Protesters, government in Ukraine call truce after clashes leave at least 26 dead
By End the Lie
The Ukrainian government said that they reached a truce agreement with leaders of the opposition as clashes left at least 26 people dead, including 10 police officers.
This comes after the Ukrainian security services said that rioters seized over 1,500 guns and 100,000 bullets over a 24-hour period.
The Guardian called the preceding events “the saddest, grimmest 36 hours in the young country’s history,” referring to the deadly clashes in Kiev’s Independence Square.
The square was left in smoldering ruins by Wednesday afternoon with interior ministry troops, special security forces and police in full body armor occupying the space, according to the Guardian.
Reports state that the truce announced Wednesday may mean an end to the clashes, though some analysts say that it might actually get worse.
The agreement was publicized on the website of Ukrainian President Viktor Yanukovych, though many of the details remain unclear.
“It may become absolutely more unstable, It may become absolutely more unstable,” said Ben Tonra, head of the School of Politics and International Relations at University College Dublin in Ireland. “The conflict in a specific square has extended to other regions.”
Tonra said to USA Today that protesters have attacked many public facilities, including civic offices, police stations and army barracks.
“This is the scenario of a spiraling descent into more widespread civil conflict,” he said.
European leaders have placed the blame for the escalating situation squarely on the Ukrainian government.
“Ultimate responsibility for deaths and violence is with President Yanukovich — he has blood on his hands,” Swedish Foreign Minister Carl Bildt said on Twitter.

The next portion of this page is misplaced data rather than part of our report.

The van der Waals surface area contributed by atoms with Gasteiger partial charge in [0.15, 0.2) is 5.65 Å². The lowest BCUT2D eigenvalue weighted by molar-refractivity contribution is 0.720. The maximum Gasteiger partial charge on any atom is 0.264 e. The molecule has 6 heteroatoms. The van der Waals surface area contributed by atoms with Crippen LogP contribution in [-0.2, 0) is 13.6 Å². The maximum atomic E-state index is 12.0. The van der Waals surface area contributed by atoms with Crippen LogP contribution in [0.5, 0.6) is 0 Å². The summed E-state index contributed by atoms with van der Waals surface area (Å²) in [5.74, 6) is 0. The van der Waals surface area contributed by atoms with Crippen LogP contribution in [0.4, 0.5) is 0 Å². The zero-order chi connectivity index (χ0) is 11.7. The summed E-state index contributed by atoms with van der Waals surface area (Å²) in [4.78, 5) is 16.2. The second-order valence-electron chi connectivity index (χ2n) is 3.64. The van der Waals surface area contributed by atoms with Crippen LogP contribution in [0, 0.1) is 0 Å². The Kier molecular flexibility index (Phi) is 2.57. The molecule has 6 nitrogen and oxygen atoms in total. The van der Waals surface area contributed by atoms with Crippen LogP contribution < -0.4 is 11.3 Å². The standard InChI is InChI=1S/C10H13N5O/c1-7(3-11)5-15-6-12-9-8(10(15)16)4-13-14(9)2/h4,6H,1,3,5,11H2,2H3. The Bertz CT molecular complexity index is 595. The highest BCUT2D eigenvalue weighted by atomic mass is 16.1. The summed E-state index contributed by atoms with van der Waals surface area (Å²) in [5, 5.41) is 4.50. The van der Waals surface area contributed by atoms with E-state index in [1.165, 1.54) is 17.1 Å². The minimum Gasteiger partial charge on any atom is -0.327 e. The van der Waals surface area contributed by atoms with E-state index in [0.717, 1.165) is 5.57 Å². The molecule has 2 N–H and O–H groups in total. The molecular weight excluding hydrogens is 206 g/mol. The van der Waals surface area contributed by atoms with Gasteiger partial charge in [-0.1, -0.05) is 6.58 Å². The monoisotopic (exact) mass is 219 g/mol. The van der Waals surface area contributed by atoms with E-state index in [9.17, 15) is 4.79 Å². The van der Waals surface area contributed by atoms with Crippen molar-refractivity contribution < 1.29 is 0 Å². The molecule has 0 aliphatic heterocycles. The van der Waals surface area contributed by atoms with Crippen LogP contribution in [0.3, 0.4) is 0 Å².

Bildt also speculated on the firing of the commissioner of the Ukrainian army:
Why does President Yanukovich suddenly fire the Commander of the Ukraine Army? Reason clearly related to present crisis. Ominous sign.
— Carl Bildt (@carlbildt) February 19, 2014
Several Western diplomats, including officials U.S. Secretary of State John Kerry, are slated to visit Kiev on Wednesday in an attempt to open up dialogue between the two sides.
Angela Merkel, the German chancellor, also said she would attempt to coordinate efforts between Russian President Vladimir Putin.
Protesters say that Putin has been interfering in Ukrainian democracy and pushing Yanukovych to avoid getting closer to the European Union.
Obama also spoke out against the recent events, saying that there will “be consequences if people step over the line.”
“And that includes making sure that the Ukrainian military does not step in to what should be a set of issues that can be resolved by civilians,” Obama said.
The U.S. has already taken steps to impose sanctions on the Ukrainian government, according to MSNBC.
The State Department has restricted the visas of 20 Ukrainian officials reportedly involved in the crackdown, according to an unnamed senior U.S. official.
If the truce holds up, the sanctions may be reversed, according to the official, though sanctions may also be increased if Yanukovych reneges.
There is a great deal of speculation about the potential of this truce falling apart, but as of now one can only wait and see.
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